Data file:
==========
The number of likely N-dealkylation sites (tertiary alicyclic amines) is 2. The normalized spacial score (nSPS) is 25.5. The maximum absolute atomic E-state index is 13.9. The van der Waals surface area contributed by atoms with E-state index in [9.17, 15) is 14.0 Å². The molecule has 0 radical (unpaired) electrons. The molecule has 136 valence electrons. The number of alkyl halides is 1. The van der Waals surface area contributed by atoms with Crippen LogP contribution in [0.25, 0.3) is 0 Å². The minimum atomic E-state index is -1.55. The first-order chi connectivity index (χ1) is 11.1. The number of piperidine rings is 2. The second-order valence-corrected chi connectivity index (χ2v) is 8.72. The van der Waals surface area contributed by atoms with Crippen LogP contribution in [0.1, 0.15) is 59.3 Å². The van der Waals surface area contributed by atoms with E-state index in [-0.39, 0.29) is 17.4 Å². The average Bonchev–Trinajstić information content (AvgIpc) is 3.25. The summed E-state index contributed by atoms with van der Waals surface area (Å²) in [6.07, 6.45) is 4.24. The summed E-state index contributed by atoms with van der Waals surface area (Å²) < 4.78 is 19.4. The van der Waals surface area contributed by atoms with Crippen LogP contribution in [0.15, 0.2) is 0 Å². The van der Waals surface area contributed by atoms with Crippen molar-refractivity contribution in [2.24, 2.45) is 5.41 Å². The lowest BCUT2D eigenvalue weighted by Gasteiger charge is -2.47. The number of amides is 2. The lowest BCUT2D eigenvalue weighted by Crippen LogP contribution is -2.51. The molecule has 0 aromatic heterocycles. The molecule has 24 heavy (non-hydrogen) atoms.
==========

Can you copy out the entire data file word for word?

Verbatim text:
The number of likely N-dealkylation sites (tertiary alicyclic amines) is 2. The normalized spacial score (nSPS) is 25.5. The maximum absolute atomic E-state index is 13.9. The van der Waals surface area contributed by atoms with E-state index in [9.17, 15) is 14.0 Å². The molecule has 0 radical (unpaired) electrons. The molecule has 136 valence electrons. The number of alkyl halides is 1. The van der Waals surface area contributed by atoms with Crippen LogP contribution in [0.25, 0.3) is 0 Å². The minimum atomic E-state index is -1.55. The first-order chi connectivity index (χ1) is 11.1. The number of piperidine rings is 2. The second-order valence-corrected chi connectivity index (χ2v) is 8.72. The van der Waals surface area contributed by atoms with Crippen LogP contribution in [0.1, 0.15) is 59.3 Å². The van der Waals surface area contributed by atoms with E-state index in [-0.39, 0.29) is 17.4 Å². The average Bonchev–Trinajstić information content (AvgIpc) is 3.25. The summed E-state index contributed by atoms with van der Waals surface area (Å²) in [6.07, 6.45) is 4.24. The summed E-state index contributed by atoms with van der Waals surface area (Å²) < 4.78 is 19.4. The van der Waals surface area contributed by atoms with Crippen LogP contribution in [0.15, 0.2) is 0 Å². The van der Waals surface area contributed by atoms with Crippen molar-refractivity contribution in [2.24, 2.45) is 5.41 Å². The lowest BCUT2D eigenvalue weighted by Gasteiger charge is -2.47. The number of amides is 2. The lowest BCUT2D eigenvalue weighted by Crippen LogP contribution is -2.51. The molecule has 0 aromatic heterocycles. The molecule has 24 heavy (non-hydrogen) atoms.